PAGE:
A Swing and a Miss: The Consequence of Political Correctness

Humans are social creatures and always have been.

We want to be loved.

We want others to approve of us.


Today, this innate need for social acceptance explains why we try to be politically correct. By avoiding language and actions that might harm disadvantaged people, we’re able to show those less fortunate that we care, while gaining respect from our peers.

But lately, political correctness seems to have been weaponized; used as a tool to judge others who don’t abide by similar standards. As a result of this immense pressure, the “beneficiaries” of political correctness can quickly become the victims.

In a strong statement at the intersection of politics and morality, Major League Baseball Commissioner Rob Manfred decided to move the MLB All-Star game from Atlanta to Denver. This followed the passage of a new Georgia voting law, which critics say disproportionately disenfranchises people of color. He said this decision was “the best way to demonstrate our values as a sport,” and added, “Fair access to voting continues to have our game’s unwavering support.”

Controversy avoided. Sigh of relief. In that regard, the move makes perfect sense.

But when I looked into the crowd at Coors Field Tuesday night, I was hard-pressed to find a single person of color. And I started to think, did this decision really benefit the African American community?

Nolan Arenado receives an ovation from the Denver crowd before his first at-bat.
Nolan Arenado receives an ovation from the Denver crowd before his first at-bat. (Courtesy: USA Today Sports)

Which scenario would have benefited the African American community more: to keep the All-Star game in Atlanta, a city that’s 51% African American, and a top 5 city for Black-owned businesses? Or move it to Denver, which is just 9.8% African American – and ranks 106th out of 124 cities assessed for Black-owned businesses? To illustrate the economic impact, in 2000, the MLB All-Star game generated about $49 million for the Atlanta area. Taken together, these numbers tell the story.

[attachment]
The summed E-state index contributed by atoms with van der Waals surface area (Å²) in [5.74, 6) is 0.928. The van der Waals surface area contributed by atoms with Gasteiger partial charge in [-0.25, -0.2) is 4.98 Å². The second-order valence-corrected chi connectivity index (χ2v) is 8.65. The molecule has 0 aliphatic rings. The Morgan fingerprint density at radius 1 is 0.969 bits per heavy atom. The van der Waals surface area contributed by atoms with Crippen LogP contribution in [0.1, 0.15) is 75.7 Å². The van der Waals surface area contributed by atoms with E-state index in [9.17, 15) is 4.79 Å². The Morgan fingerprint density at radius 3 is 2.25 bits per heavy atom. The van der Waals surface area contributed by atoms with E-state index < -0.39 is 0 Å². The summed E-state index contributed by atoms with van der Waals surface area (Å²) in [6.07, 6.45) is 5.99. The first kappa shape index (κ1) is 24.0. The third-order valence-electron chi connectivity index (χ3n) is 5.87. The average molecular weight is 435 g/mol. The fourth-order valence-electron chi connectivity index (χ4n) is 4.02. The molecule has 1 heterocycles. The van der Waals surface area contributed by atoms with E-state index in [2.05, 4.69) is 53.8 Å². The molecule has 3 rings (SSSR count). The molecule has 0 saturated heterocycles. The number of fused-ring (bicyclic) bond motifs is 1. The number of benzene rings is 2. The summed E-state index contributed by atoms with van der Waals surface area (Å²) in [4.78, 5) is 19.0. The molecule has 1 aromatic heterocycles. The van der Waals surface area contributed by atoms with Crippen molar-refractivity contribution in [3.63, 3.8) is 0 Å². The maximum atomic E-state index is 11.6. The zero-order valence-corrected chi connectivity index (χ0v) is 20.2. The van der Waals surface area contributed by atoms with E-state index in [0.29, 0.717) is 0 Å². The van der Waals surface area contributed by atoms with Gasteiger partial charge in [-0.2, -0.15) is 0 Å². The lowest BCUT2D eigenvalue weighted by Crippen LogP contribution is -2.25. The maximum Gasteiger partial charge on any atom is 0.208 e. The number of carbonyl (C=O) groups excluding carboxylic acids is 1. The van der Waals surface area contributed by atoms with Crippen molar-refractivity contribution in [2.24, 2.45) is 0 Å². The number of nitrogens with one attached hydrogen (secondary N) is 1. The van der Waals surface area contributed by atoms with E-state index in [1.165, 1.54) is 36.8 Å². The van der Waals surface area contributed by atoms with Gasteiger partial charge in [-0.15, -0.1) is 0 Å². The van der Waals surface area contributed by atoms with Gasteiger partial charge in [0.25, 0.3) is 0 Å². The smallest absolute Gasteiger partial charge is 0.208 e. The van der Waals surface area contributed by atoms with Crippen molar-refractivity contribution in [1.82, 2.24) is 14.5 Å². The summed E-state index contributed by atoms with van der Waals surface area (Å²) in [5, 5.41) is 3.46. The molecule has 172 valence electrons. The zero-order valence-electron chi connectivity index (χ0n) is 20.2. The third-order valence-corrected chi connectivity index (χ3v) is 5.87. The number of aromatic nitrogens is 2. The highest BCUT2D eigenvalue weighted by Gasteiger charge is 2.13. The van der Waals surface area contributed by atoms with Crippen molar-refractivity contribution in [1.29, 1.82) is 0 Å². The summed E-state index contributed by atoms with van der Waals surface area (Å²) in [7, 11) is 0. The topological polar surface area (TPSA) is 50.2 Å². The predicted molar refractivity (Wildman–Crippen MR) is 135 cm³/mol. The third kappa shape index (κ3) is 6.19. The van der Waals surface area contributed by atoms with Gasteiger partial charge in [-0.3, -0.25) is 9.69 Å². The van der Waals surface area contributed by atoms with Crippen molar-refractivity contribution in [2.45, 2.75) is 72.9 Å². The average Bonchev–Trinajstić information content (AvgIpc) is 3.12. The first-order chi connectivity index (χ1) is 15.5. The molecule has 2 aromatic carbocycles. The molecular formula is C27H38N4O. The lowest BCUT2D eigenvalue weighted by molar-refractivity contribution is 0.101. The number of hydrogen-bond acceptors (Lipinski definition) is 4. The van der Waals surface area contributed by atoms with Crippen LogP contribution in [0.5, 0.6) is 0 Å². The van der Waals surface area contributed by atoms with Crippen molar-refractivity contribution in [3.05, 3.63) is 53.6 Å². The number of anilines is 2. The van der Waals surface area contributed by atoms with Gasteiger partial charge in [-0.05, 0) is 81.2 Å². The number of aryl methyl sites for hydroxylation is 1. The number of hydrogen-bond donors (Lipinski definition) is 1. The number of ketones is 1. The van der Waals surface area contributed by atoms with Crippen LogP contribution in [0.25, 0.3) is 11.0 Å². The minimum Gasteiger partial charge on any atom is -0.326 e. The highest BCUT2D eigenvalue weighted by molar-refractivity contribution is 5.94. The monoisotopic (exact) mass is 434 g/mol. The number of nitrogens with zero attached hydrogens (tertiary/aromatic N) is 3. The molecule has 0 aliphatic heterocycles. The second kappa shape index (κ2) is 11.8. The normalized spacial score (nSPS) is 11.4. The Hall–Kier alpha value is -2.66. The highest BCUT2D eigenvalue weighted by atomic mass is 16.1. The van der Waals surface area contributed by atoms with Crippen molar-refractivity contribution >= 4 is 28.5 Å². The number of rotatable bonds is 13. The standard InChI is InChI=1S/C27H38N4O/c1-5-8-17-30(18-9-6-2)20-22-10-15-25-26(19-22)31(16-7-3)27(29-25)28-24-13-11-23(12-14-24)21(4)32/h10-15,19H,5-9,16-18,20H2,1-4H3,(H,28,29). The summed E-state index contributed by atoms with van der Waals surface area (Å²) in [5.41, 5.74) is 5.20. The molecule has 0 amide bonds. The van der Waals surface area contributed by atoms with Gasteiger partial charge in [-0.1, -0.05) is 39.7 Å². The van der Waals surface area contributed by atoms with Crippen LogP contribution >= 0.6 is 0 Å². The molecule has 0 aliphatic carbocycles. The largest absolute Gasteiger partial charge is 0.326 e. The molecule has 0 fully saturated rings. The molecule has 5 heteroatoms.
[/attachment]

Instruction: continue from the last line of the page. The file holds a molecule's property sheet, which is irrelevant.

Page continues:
In this situation, Major League Baseball reaped the benefit of political correctness, while the intended beneficiaries became nothing but pawns, victimized by what we now see is hollow rhetoric. For if league officials truly cared about fair access to voting and giving minorities an equal voice, they would also prioritize the consequences of fair voting: ultimately helping minorities improve their lives.

Actions speak louder than words. What if, in response to Georgia’s voting law, Major League Baseball did some sort of campaign to support minority-owned businesses around the Braves’ ballpark? Wouldn’t that have been more powerful than leaving Georgia’s minorities in the dust?

In order for anything to truly change, it’s going to require each of us to put less stock in political correctness. Instead, let’s applaud charitable individuals who tirelessly volunteer to help others, whether it’s delivering air conditioning units to the elderly on a sweltering day, or mentoring at-risk kids whose parents aren’t around to do so themselves. And let’s “walk the walk” ourselves, putting more time and energy into actually making a difference in people’s lives, instead of just mindlessly scrolling our newsfeeds, liking and sharing posts with nice-sounding rhetoric.

Saying the right thing is one thing. Doing the right thing is quite another. Let’s make that the new “politically correct”.